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Turn Around, Don’t Drown: Why you need to think twice before crossing water in the road

Several roads were inaccessible earlier this week due to flooding. Here’s how and why to take precautions as rain chances continue.

A submerged vehicle on South Hickory as viewed from West Davis street. Photo by Charles Betzler.

This signage is seen quite often on roadways that are prone to flooding. They are there for a very good reason. Driving through a flooded roadway could cost you your life and that of any occupants in your vehicle.

Even if the water appears shallow enough to drive through, DON’T do it! Water hides dips in the road, and, in severe flooding with rushing water, an entire section of a roadway may have collapsed.

A mere six inches of water can reach the bottom of many passenger vehicles, causing loss of control or stalling. One foot of standing water will cause most vehicles to float. Two feet of rushing water can sweep away most vehicles, including large SUVS and pickups.

In the mid 1970s, I was following a friend in his Javelin AMX, heading west in the 100 block of West Bryan Avenue. I was driving a relatively new Subaru. My friend slowed down, then proceeded through the water (which was running over the curb) and he made it the other side of water before his car stalled. I decided to go through the water. After all, he made it, right?

I had not taken into account the deep dip in the street, and as I drove about 3 feet into the water, my car stalled and it started floating. I wound up on the other side of the street almost perpendicular to the curb, barely missing a parked car. Words cannot describe the feeling of helplessness as my car started floating. I had to come back later that day with my El Camino and pull the sad little car home. I spent two days draining fluids, cleaning out the carburetor and distributor. My foolhardy stunt nearly ruined my car.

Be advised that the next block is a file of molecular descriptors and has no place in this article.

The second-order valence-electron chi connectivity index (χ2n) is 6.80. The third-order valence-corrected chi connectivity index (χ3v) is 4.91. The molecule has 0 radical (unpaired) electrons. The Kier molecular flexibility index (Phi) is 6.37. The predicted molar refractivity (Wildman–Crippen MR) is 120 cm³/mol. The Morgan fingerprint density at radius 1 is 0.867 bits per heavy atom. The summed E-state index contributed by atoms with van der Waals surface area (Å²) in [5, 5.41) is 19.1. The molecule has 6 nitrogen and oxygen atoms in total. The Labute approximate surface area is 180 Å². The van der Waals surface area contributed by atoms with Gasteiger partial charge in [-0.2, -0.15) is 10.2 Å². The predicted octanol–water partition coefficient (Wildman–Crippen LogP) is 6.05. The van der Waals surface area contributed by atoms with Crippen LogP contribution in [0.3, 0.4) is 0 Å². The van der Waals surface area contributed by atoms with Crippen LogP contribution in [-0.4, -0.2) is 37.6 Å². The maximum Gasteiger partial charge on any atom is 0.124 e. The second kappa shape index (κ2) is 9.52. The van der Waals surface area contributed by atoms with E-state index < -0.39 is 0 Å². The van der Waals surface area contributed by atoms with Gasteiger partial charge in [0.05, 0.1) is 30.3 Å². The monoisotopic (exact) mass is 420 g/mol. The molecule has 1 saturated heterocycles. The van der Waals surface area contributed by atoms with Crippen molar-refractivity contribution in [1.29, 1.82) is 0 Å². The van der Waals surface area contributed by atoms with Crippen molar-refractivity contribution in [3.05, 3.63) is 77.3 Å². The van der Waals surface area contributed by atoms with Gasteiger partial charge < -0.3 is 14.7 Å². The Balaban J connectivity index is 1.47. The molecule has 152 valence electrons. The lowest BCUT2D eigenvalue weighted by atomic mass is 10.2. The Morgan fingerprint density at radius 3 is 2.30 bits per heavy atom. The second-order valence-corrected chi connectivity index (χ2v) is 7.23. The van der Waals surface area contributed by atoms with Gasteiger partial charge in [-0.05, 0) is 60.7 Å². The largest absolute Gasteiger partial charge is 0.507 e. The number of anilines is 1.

Although my friend and I were quite foolish, we survived. However, many people do not!

When I was the Emergency Management Director for the City of Glenpool, I took NOAA classes taught by the Director of the Tulsa NWS. One session explained the dangers of driving through flooded waters. I will never forget the still shots of a man who drove through a collapsed roadway and the water rising past his windows. A few frames later, he and the car were completely submerged—help could not reach him quickly enough—he drowned. Eighty percent of all flood-related deaths occur inside a vehicle.

Yesterday, I was approaching the intersection of 151st and South Hickory Street, when I saw only a few inches of water on the roadway, but I wasn’t going to take a chance. A fellow behind me, upset that I stopped and would not go through the water, went around me. A few yards later, his car stalled in the middle of road. I also observed a submerged car on South Hickory Street, south of the bridge.

I can only hope the occupant(s) made it to safety. So the next time you feel like your vehicle will make it through a flooded roadway, remember, it is not worth risking your life.

About the Author

Long-time Sapulpa resident, Charles Betzler, followed his father, Charlie, into the radio and TV repair business. At age 9, he fixed his first broken radio and his first love is vintage audio equipment. In his 50 + years of technical work, graduation from OSUIT, and years of Continuing Education, Charles, in his capacity as Emergency Management Director of nearby city, designed the Emergency Operations Center, and the radio-activation system for the sirens. In his long career, he has repaired every type of consumer electronics from black-and-white TVs to the latest lap-top.

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